Cyprus Mail
World

Bones from Pacific island likely those of Amelia Earhart – study

Renowned US pilot Amelia Earhart is pictured in this 1928 photograph

Bones found on a remote Pacific island in 1940 were likely those of famed pilot Amelia Earhart, according to new study.

If true, the findings would settle a long debate over the fate of Earhart, who vanished while attempting a round-the-world flight in 1937.

The new study re-examined measurements of several bones that were found on the Pacific island of Nikumaroro, but are now lost. The measurements led a scientist in 1940 to conclude that they belonged to a man, a finding reinforced by a 2015 study.

But University of Tennessee anthropologist Richard Jantz carried out a new analysis, published in the journal Forensic Anthropology, that “strongly supports the conclusion that the Nikumaroro bones belonged to Amelia Earhart.”

Using new techniques, Jantz compared estimates of Earhart‘s bone lengths with the Nikumaroro bones and concluded in the study that “the only documented person to whom they may belong is Amelia Earhart.”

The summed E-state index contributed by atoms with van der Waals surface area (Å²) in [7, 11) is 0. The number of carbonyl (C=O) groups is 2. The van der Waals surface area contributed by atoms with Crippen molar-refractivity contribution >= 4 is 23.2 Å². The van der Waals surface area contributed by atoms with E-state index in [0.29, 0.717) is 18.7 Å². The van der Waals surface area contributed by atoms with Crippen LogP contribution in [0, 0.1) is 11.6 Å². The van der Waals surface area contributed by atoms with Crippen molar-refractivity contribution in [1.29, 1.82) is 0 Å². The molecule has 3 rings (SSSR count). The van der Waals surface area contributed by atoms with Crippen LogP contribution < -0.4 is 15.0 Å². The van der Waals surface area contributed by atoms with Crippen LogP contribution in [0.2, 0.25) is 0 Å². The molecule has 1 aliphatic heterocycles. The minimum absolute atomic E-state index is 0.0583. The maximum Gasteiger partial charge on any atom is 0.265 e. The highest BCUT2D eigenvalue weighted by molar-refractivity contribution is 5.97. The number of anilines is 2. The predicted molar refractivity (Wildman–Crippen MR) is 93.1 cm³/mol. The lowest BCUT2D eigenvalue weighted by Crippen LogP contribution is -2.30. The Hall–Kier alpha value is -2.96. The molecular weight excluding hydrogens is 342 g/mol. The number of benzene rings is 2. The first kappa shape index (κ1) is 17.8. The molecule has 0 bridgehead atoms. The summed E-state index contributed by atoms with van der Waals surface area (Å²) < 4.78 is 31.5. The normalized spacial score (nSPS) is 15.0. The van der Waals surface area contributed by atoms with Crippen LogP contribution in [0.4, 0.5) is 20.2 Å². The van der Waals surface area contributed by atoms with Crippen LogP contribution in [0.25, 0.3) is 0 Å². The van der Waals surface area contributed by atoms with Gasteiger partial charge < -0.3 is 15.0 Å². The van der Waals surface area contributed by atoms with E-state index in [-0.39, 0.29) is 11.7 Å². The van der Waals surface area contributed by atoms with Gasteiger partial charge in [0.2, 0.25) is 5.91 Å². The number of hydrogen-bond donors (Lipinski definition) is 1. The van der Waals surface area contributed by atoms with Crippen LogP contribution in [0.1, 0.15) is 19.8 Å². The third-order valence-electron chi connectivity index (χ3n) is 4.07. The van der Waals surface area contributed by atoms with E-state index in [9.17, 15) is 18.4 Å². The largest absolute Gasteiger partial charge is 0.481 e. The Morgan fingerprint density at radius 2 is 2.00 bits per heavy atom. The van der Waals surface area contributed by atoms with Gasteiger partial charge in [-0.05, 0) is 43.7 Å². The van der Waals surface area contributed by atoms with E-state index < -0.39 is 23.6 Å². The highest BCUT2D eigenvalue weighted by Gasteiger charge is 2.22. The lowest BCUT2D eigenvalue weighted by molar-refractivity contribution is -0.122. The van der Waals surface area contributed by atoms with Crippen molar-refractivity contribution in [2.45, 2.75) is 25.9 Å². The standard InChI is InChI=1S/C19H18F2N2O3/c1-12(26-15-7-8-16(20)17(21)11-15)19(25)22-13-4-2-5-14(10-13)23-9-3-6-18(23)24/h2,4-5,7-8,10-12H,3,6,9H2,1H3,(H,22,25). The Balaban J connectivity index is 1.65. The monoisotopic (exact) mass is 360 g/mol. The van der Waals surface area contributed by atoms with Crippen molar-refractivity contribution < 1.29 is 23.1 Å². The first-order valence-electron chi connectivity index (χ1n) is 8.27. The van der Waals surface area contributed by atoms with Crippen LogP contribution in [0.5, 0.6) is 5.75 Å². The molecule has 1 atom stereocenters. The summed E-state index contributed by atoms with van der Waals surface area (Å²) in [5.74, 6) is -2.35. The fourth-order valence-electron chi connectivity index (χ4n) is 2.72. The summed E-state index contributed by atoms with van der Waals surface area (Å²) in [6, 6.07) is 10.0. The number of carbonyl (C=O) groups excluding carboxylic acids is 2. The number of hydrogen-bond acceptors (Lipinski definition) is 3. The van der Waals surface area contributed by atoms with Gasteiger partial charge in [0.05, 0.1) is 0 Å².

Related posts

BBC staff whose tweets break impartiality rules could be axed

Reuters News Service

Armenia, Azerbaijan accuse each other of cross-border attacks, civilian toll climbs

Reuters News Service

Pompeo urges Greece and Turkey to press on with talks

Reuters News Service

Nine in ten recovered Covid-19 patients experience side-effects

Reuters News Service

Hungary PM calls for resignation of EU Commissioner over ‘derogatory’ remarks

Reuters News Service

TUI cruise ship docks in Piraeus, repeat COVID test for 12 crew negative

Reuters News Service

1 comment

Comments are closed.